The amazing story of Pei-Shen Qian has given the art world pause. A struggling Chinese immigrant, Qian painted fake works attributed to the stars of abstract expressionism — Jackson Pollock, Barnett Newman, Robert Motherwell.
A woman would pick up the pictures at Qian’s shabby house in Queens, N.Y., paying him a few thousand dollars each. She then drove them to Manhattan, where the big-league galleries sold the paintings for millions.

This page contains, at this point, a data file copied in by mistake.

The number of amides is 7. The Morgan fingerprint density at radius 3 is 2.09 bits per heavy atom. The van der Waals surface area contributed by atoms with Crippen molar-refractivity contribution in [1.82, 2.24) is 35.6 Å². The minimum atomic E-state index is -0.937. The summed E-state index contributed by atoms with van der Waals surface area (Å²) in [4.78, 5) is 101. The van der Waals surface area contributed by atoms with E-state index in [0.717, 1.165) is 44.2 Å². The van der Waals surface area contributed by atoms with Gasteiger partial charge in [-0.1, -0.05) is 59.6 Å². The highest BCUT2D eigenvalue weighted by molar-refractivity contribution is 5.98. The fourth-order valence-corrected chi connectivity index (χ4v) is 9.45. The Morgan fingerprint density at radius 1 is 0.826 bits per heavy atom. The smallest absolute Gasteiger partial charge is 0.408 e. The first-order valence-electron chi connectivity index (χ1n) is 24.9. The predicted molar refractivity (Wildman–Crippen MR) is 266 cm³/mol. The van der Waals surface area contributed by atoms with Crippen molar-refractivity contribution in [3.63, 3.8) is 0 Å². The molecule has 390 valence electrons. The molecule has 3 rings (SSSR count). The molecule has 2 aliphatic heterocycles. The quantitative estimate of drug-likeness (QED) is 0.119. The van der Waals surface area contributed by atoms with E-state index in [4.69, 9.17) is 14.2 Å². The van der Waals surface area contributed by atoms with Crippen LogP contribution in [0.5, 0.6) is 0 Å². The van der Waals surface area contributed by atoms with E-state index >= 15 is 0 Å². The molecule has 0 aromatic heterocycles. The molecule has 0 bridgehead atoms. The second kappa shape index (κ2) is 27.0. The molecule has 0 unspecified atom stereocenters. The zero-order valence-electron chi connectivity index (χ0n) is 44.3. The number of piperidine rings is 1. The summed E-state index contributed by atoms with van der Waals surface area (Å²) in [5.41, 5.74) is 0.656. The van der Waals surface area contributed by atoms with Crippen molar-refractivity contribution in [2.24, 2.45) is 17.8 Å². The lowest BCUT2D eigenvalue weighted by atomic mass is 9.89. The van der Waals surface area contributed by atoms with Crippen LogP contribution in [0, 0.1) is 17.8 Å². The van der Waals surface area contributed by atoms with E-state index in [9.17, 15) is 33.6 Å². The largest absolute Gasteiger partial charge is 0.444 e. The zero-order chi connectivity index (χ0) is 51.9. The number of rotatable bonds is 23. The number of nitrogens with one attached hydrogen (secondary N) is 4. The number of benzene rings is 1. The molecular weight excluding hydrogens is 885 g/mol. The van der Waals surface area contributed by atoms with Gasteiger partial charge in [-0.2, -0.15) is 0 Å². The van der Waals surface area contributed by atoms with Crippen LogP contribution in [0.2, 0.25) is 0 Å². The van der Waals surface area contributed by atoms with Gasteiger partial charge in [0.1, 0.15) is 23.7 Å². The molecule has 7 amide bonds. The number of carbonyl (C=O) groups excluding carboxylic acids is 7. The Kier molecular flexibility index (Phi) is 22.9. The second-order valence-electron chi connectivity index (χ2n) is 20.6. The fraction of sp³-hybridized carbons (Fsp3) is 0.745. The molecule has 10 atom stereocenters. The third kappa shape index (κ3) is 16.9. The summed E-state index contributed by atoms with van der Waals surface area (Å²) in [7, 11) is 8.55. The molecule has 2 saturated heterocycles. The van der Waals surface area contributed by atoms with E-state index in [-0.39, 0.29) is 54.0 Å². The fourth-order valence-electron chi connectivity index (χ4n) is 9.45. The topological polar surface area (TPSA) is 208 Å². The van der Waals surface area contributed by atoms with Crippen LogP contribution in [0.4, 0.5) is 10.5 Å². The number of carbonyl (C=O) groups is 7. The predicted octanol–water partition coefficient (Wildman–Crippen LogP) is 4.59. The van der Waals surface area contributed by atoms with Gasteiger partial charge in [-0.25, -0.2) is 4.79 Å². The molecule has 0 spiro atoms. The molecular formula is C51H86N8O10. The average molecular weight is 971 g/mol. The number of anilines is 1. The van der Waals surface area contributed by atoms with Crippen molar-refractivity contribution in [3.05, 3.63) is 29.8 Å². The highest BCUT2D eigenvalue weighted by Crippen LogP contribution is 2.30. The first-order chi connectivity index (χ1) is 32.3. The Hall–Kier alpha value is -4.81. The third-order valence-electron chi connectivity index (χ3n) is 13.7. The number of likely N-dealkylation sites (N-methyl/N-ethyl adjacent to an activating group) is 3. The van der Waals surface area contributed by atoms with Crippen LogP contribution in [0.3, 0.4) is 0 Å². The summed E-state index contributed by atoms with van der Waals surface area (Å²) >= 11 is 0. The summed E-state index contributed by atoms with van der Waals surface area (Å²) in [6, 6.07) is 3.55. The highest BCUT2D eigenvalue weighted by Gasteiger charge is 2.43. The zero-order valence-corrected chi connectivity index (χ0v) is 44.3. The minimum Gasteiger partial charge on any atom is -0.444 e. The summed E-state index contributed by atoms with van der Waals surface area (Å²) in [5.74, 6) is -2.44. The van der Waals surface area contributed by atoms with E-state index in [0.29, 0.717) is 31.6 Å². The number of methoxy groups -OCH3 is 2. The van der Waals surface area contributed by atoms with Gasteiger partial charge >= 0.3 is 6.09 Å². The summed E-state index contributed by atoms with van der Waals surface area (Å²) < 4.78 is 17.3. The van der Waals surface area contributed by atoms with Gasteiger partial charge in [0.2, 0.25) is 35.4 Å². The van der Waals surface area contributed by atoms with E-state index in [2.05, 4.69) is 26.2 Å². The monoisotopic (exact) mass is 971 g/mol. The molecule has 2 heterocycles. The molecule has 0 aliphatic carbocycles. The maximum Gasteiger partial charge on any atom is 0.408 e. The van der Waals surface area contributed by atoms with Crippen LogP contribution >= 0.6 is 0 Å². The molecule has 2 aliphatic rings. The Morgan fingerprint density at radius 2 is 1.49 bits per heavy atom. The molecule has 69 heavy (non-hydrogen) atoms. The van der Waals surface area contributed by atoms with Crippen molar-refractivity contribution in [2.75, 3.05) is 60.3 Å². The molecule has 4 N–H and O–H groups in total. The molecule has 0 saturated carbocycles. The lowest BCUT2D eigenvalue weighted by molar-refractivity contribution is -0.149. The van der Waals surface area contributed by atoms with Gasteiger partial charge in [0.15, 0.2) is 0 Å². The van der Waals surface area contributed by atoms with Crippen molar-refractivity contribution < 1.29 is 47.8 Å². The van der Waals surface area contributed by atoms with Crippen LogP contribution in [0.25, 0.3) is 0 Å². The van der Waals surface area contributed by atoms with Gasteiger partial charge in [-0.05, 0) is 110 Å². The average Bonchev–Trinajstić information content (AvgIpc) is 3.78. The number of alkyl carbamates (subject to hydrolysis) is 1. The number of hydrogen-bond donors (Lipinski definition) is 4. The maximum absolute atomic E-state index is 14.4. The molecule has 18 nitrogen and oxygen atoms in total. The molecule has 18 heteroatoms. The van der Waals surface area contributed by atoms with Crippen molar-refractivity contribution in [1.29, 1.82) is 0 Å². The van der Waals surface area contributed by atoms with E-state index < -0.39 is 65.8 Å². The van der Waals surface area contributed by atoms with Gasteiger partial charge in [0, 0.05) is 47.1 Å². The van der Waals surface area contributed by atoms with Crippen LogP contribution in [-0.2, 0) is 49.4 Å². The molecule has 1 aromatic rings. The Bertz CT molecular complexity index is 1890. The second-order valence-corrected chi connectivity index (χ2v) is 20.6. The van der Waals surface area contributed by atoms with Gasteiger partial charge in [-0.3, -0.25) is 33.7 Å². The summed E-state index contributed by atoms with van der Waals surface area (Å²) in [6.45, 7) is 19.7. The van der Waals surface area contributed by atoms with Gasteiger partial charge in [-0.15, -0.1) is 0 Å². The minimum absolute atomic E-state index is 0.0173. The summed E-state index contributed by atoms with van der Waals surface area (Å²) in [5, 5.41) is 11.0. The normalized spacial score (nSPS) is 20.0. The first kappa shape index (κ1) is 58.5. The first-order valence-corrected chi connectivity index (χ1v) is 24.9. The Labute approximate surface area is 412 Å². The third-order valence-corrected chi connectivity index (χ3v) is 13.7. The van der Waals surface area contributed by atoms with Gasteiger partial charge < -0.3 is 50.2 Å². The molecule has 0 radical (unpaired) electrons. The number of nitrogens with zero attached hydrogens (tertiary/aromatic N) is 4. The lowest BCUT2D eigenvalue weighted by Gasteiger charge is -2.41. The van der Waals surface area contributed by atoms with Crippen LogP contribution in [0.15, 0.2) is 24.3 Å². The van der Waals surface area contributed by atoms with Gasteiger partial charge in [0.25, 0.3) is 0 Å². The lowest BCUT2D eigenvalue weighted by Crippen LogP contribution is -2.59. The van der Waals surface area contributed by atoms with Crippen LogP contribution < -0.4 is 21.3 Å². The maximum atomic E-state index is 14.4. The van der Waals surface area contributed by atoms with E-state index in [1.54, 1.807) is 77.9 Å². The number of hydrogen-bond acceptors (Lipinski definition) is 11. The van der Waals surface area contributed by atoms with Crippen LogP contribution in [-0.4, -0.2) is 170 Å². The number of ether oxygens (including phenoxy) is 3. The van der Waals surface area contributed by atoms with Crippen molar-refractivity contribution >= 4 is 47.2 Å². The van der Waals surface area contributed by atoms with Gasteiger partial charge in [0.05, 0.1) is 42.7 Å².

Qian didn’t make copies of the famous painters’ works. He produced originals that the most practiced eyes took for the drippings of the most celebrated abstract expressionists. If you think this kind of art surges from the soul of genius, then Qian was one such font.
The question naturally arises: What makes art valuable, really?
The fancy dealers were happy selling Qians. The rich collectors were happy owning Qians. The museums and sponsors of international art shows happily displayed Qians.
Everyone was happy with the